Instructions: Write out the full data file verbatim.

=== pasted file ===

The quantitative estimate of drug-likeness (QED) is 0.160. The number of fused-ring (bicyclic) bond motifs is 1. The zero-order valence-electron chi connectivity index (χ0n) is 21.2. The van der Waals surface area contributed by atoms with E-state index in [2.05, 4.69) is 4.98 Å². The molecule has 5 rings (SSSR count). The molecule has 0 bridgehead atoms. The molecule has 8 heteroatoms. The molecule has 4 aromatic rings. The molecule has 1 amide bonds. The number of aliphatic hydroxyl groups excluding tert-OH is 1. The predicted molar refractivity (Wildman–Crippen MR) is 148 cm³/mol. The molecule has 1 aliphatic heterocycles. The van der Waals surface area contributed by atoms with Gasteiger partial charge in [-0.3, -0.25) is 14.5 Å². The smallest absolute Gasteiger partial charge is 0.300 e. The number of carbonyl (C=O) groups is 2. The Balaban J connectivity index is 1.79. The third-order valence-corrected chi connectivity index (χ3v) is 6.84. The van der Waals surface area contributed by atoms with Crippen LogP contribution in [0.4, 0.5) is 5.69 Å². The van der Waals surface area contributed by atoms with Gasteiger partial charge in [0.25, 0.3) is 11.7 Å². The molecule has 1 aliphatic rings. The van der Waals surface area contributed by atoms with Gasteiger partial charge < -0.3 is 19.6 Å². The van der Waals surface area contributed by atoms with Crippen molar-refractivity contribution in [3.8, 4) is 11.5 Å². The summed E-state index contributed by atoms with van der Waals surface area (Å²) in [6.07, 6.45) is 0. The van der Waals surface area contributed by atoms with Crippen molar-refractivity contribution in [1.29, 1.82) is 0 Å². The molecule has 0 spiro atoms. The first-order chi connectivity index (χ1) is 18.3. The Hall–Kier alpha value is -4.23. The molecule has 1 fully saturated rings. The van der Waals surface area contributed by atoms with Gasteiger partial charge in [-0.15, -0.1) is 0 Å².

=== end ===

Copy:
The quantitative estimate of drug-likeness (QED) is 0.160. The number of fused-ring (bicyclic) bond motifs is 1. The zero-order valence-electron chi connectivity index (χ0n) is 21.2. The van der Waals surface area contributed by atoms with E-state index in [2.05, 4.69) is 4.98 Å². The molecule has 5 rings (SSSR count). The molecule has 0 bridgehead atoms. The molecule has 8 heteroatoms. The molecule has 4 aromatic rings. The molecule has 1 amide bonds. The number of aliphatic hydroxyl groups excluding tert-OH is 1. The predicted molar refractivity (Wildman–Crippen MR) is 148 cm³/mol. The molecule has 1 aliphatic heterocycles. The van der Waals surface area contributed by atoms with Gasteiger partial charge in [-0.3, -0.25) is 14.5 Å². The smallest absolute Gasteiger partial charge is 0.300 e. The number of carbonyl (C=O) groups is 2. The Balaban J connectivity index is 1.79. The third-order valence-corrected chi connectivity index (χ3v) is 6.84. The van der Waals surface area contributed by atoms with Crippen LogP contribution in [0.4, 0.5) is 5.69 Å². The van der Waals surface area contributed by atoms with Gasteiger partial charge in [0.25, 0.3) is 11.7 Å². The molecule has 1 aliphatic rings. The van der Waals surface area contributed by atoms with Gasteiger partial charge < -0.3 is 19.6 Å². The van der Waals surface area contributed by atoms with Crippen molar-refractivity contribution in [3.8, 4) is 11.5 Å². The summed E-state index contributed by atoms with van der Waals surface area (Å²) in [6.07, 6.45) is 0. The van der Waals surface area contributed by atoms with Crippen molar-refractivity contribution in [1.29, 1.82) is 0 Å². The molecule has 0 spiro atoms. The first-order chi connectivity index (χ1) is 18.3. The Hall–Kier alpha value is -4.23. The molecule has 1 fully saturated rings. The van der Waals surface area contributed by atoms with Gasteiger partial charge in [-0.15, -0.1) is 0 Å².